This week, I have a serious drive to finish something. I’ve worked on Sock Monster stuff more than anything else of my own, but I’ve also spent some time playtesting games from others. On the surface, testing someone else’s game is not productive for me… after all, I’m not working on my own projects if I’m helping others… but really, the dialog that this creates helps me maintain my creativity.
Also, I’m really looking to re-name Sock Monster. I have exactly zero ideas, so if you have some, please share!!!
So, Sock Monster is once again my focus. I’m almost ready to start sharing this game for playtesting… almost. I’ve asked people to have at the rules and help me make them good. I started updating the graphics there and soon I’ll be finishing up the component production. This way I can get some playtest sets in the hands of others and let them tear the game apart. I need that. If you want to help with the rules, I’ve shared them on Google Docs. Please read and comment!
My daughters helped me work on drawing him this week. We had an evening together and I asked them to talk to me about what they thought the Sock Monster would look like. Aleena, my oldest, came up with this:
We tweaked things a little, took some input from little sister, and came up with a ‘final’ version together! I love working with them… including them in the design. Most times, they don’t help me with the actual game design, but they love helping me with the graphic design!
My biggest issue right now is how to prototype the game. The board is big. Really big. Nine poker cards, side by side, with a bit of space in between, means my board needs to be about 27″ long! That’s huge and way beyond the scope of trying to do this with a standard Game Crafter template and is also difficult for home Print and Play. This is a hang-up for me. Making pretty prototypes is something that we all like to do… and using The Game Crafter is one way of achieving that goal.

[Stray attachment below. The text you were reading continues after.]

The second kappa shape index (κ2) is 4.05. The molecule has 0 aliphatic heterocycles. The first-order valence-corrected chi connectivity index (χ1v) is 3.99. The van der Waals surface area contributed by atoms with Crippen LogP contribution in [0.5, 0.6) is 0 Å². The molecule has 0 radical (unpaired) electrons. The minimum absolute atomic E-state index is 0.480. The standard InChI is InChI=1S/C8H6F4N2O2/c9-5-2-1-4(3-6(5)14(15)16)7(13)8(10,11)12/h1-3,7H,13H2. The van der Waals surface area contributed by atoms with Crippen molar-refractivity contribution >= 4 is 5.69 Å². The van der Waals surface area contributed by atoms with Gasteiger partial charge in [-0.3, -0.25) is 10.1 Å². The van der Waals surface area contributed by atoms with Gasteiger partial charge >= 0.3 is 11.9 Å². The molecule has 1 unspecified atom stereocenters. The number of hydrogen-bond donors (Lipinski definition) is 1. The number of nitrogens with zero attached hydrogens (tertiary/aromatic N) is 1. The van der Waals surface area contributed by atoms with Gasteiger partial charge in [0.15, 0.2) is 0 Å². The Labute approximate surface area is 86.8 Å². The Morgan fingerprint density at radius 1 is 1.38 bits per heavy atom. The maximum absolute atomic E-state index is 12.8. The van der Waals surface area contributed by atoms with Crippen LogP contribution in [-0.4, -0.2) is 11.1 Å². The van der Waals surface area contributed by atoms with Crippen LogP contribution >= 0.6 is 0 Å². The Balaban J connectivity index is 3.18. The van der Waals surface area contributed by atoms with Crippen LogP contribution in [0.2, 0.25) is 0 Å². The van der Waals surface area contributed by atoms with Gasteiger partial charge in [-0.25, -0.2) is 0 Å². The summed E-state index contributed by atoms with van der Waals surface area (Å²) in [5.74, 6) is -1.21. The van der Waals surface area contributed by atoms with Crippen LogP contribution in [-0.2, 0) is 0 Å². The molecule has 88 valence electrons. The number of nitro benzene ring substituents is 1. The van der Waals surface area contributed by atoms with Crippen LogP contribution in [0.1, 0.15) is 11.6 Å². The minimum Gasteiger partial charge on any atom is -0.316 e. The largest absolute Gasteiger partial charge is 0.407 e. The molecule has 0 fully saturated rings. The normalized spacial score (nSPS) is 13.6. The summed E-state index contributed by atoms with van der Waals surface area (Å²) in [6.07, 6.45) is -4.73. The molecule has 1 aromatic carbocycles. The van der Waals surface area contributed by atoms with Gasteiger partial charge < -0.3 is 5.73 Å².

So, what are my options?
A) I can keep the game the way it is and produce a three piece board that the player will need to assemble. Seems OKAY, but not ideal.
B) I could reduce it to about 18″ if I cut it back to seven cards and thus fit it on a standard mat or even one of their quad-fold boards… but this is a bigger problem.
The game originally started with a seven space board. It works this way, it’s enjoyable but it’s not ideal. Adding two spaces allowed me to play with the mechanics a bit and add in more strategy without additional complexity. So, really, solution B is a compromise for the sake of production. That sucks. I don’t like making compromises, but I try not to do things dramatically outside the norm. For instance, if you weren’t aware, when ordering cards from The Game Crafter, you buy a sheet. Poker cards are printed eighteen cards to a sheet, so if your game has a four card deck, or an eighteen card deck, you are paying the same price… there is, then, some compromise in design to try and keep the game within that framework… a multiple of eighteen.
So, do I go back to a seven card board and re-work things a bit to bring the functionality of the nine card setup? I could make adjustments that attempt to replicate the added strategy of nine spaces over seven. I think I could even like it… but secretly, I would not like myself for it. Regardless, both solutions require extra work from home Print and Players… there’s just no way to make it work on a single sheet.
I’m thinking of all these things on speculation alone. I don’t even think I’m going to Game Crafter this game for production. I just want a way to make nice prototypes for publishers and maybe a few dedicated followers that would like to pick up a copy. Why do I worry about these things then? Because who knows. Maybe I’ll get a few rejections from publishers and decide to turn to crowd sourced funding (Kickstarter.) Maybe I’ll attempt a self production. Maybe a smaller publisher will pick it up and ask for component reduction…
Who knows? But for now, I’m not going there. I will make the game the way I want to play it and if it comes down to it, I’ll make changes later to fit some sort of production model. It’s the only way I will really be able to live with myself.